In any event, doing any sort of official business involving records required much tying and untying to locate desired documents. Hence being tied up in red tape or going through red tape. Charles Dickens is reported to have popularized it as indicative of governmental inefficiency:

I have tamed that savage stenographic mystery. I make a respectable income by it. I am in high repute for my accomplishment in all pertaining to the art, and am joined with eleven others in reporting the debates in Parliament for a Morning Newspaper. Night after night, I record predictions that never come to pass, professions that are never fulfilled, explanations that are only meant to mystify. I wallow in words. Britannia, that unfortunate female, is always before me, like a trussed fowl: skewered through and through with office-pens, and bound hand and foot with red tape. I am sufficiently behind the scenes to know the worth of political life. I am quite an Infidel about it, and shall never be converted.

David Copperfield by Charles Dickens, Chapter 18, 1917

Prior to Dickens, however, was Thomas Carlyle's efforts in popularizing the term as one of opprobrium. (Dickens dedicated Hard Times to Carlyle as a way of recognizing latter's ceaseless waging of war on the cruelty of government bureaucracy.) Carlyle pulled no punches when it came to red tape:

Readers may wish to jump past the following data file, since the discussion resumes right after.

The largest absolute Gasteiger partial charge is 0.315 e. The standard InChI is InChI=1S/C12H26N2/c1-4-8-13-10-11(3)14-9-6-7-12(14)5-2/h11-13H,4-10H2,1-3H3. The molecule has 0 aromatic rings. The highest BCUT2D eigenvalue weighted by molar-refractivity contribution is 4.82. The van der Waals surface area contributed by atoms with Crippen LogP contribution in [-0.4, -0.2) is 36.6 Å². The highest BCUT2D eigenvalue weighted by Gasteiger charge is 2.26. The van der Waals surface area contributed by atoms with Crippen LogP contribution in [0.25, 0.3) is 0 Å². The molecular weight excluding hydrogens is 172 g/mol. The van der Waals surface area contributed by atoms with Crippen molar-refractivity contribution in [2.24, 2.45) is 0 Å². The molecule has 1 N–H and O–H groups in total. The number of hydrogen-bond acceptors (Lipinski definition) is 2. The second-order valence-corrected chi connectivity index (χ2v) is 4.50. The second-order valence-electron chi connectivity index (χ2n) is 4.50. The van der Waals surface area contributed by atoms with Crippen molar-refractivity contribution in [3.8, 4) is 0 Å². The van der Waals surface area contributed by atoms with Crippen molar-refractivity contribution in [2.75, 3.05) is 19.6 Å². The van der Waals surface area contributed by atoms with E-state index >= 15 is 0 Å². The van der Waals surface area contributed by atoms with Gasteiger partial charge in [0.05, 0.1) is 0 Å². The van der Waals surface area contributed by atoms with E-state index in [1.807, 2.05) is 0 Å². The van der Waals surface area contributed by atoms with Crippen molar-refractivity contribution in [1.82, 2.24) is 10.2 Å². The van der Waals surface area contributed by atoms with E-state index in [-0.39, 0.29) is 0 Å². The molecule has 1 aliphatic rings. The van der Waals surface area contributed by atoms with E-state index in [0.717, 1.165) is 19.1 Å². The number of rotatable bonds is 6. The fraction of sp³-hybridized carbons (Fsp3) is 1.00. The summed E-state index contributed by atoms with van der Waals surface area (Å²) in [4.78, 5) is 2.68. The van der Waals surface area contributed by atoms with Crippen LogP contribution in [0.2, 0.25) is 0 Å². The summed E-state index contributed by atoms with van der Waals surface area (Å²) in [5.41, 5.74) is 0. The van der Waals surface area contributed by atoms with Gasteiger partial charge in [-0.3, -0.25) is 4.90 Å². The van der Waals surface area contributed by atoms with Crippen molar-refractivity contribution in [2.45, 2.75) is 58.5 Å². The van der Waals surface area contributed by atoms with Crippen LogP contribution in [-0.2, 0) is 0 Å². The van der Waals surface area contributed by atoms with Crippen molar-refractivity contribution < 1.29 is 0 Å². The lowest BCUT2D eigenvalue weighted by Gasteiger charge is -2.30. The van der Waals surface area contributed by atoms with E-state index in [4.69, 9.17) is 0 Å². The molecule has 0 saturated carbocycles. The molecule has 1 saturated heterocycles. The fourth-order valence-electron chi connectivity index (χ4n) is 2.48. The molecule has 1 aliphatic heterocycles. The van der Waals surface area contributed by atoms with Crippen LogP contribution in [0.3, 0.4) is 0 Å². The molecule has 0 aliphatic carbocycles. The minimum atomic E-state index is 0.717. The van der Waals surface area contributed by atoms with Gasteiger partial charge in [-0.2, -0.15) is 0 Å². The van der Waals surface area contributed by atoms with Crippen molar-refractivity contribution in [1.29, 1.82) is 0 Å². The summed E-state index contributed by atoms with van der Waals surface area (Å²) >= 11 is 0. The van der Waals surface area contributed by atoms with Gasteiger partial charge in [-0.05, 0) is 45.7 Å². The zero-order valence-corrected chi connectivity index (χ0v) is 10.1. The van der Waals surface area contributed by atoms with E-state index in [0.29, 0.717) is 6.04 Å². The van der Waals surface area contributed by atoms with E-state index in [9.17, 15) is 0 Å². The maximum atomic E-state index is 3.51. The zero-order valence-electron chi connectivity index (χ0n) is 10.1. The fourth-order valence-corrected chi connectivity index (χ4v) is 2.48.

Is it such a blessedness to have clerks forever pestering you with bundles of papers in red tape?

Thomas Caryle, "The Hero As King", On Heroes, Hero-Worship and the Heroic in History, Chapter 18, Section III

From all corners of the wide British Dominion there rises one complaint against the ineffectuality of what are nicknamed our "red-tape" establishments, our Government Offices, Colonial Office, Foreign Office and the others, in Downing Street and the neighborhood. To me individually these branches of human business are little known; but every British citizen and reflective passer-by has occasion to wonder much, and inquire earnestly, concerning them. To all men it is evident that the social interests of one hundred and fifty Millions of us depend on the mysterious industry there carried on; and likewise that the dissatisfaction with it is great, universal, and continually increasing in intensity,--in fact, mounting, we might say, to the pitch of settled despair.